Why is Bowhunting a Better Solution?
Suburban Whitetail Management of North Georgia
While other population control options such as fencing, repellents, trap and transfer, fertility agents, sharpshooters,
and controlled public hunts have been studied and restudied, bowhunting consistently proves to be the most cost
effective option for deer management in suburban areas. Fencing is expensive; repellants require frequent
applications and are less effective at high population densities. Trap and transfer is not only labor intensive and
expensive (costs average $261-$567 per deer), but also has a high mortality rate after relocation, sometimes as
high as 75-80%.

Some relocated deer may also spread disease. Fertility agents are experimental, costly, (averaging $150-$500 per
deer), impractical, and ineffective on the current population size. Dosage control and ingestion of anti-fertility agents
by non-target animals and humans as well as the potential negative impacts on deer genetics are also a concern.
Sharpshooting programs are expensive and inappropriate for small urban properties. Some programs have cost
taxpayers as much as $40-$60,000. Finally, public hunts are not only controversial, but also expensive (averaging
$40-$65,000 per hunt).

Bowhunting is a sound management tool and has been used for years in areas such as Quantico Marine Corps
Reservation and Fort Gillem, GA. Bowhunting offers a low profile method of managing deer herd numbers, and is
effective in small areas close to houses, farms, and roads. Bowhunting provides an immediate population reduction.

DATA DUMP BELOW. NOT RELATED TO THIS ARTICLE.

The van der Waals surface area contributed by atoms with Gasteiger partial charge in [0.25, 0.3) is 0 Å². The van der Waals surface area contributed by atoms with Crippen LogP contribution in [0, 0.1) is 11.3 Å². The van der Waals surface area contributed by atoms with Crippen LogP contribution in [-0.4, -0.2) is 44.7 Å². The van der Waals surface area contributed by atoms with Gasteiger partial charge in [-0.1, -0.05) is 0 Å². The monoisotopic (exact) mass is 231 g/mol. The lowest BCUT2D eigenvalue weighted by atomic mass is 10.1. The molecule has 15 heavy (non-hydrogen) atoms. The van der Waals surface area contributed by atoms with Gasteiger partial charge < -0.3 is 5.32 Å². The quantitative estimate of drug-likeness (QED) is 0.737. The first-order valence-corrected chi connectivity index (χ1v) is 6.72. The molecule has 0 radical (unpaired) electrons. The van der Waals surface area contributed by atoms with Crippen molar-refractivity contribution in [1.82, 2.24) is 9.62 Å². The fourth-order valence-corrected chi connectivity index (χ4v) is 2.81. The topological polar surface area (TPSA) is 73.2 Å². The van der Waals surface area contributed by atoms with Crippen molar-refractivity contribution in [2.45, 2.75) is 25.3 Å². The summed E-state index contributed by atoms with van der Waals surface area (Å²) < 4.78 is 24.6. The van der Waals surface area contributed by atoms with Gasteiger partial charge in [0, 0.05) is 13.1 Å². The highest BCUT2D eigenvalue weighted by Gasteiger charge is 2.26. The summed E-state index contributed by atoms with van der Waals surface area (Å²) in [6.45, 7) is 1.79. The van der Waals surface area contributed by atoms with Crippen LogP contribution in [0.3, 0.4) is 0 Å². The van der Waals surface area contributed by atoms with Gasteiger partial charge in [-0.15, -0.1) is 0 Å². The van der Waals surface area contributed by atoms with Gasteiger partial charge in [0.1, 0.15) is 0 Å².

It closely resembles, and in fact is part of natural predation. In North Georgia, such natural predators as mountain
lions and wolves no longer threaten deer. So hunting with bow and arrow or gun is the most practical and economic
method of reducing herd size to an acceptable level. In a populated suburban area, however, the sound of gunfire
can be quite unsettling, and the potential for damage to property and humans, while small, is present.Bowhunting is
silent, effective, and safe..

Furthermore, bowhunting opens areas to wildlife management that would otherwise be closed. In populated areas of
North Georgia, human habitation prevents the use of firearms for hunting overpopulated deer herds. This can result
in destruction of habitat, increased human/deer conflicts and negative effects on human life, health and property.
Using bowhunting, deer can be removed in a selective fashion with a specific age and sex group being targeted in
overpopulated areas. Typically more does need to be removed. By targeting adult does, maximum population
reduction can be achieved more quickly. This helps keep the herd to a size compatible with the carrying capacity of
the habitat and within human tolerance levels, or Cultural Carrying Capacity.

As development continues to increase, and whitetail habitat continues to decrease, the need for organizations such
as SWMNGA is becoming greater with each passing year.